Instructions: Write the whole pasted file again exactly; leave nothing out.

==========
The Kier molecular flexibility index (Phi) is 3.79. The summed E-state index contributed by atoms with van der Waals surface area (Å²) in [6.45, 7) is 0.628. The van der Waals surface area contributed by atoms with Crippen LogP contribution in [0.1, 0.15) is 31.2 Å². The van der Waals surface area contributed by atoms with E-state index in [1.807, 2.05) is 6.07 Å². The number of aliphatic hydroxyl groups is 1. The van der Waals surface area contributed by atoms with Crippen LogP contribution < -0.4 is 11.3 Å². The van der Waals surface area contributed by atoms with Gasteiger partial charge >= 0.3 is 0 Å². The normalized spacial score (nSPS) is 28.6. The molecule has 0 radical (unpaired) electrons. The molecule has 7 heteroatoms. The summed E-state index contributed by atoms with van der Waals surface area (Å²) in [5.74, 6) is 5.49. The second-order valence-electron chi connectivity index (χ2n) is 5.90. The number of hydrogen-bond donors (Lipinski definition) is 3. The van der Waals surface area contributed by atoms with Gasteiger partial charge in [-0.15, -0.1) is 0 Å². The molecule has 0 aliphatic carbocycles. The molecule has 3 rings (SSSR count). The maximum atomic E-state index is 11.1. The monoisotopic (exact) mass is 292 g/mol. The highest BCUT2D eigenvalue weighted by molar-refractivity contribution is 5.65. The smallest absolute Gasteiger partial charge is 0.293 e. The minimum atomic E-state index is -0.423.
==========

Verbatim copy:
The Kier molecular flexibility index (Phi) is 3.79. The summed E-state index contributed by atoms with van der Waals surface area (Å²) in [6.45, 7) is 0.628. The van der Waals surface area contributed by atoms with Crippen LogP contribution in [0.1, 0.15) is 31.2 Å². The van der Waals surface area contributed by atoms with E-state index in [1.807, 2.05) is 6.07 Å². The number of aliphatic hydroxyl groups is 1. The van der Waals surface area contributed by atoms with Crippen LogP contribution < -0.4 is 11.3 Å². The van der Waals surface area contributed by atoms with Gasteiger partial charge >= 0.3 is 0 Å². The normalized spacial score (nSPS) is 28.6. The molecule has 0 radical (unpaired) electrons. The molecule has 7 heteroatoms. The summed E-state index contributed by atoms with van der Waals surface area (Å²) in [5.74, 6) is 5.49. The second-order valence-electron chi connectivity index (χ2n) is 5.90. The number of hydrogen-bond donors (Lipinski definition) is 3. The van der Waals surface area contributed by atoms with Gasteiger partial charge in [-0.15, -0.1) is 0 Å². The molecule has 0 aliphatic carbocycles. The molecule has 3 rings (SSSR count). The maximum atomic E-state index is 11.1. The monoisotopic (exact) mass is 292 g/mol. The highest BCUT2D eigenvalue weighted by molar-refractivity contribution is 5.65. The smallest absolute Gasteiger partial charge is 0.293 e. The minimum atomic E-state index is -0.423.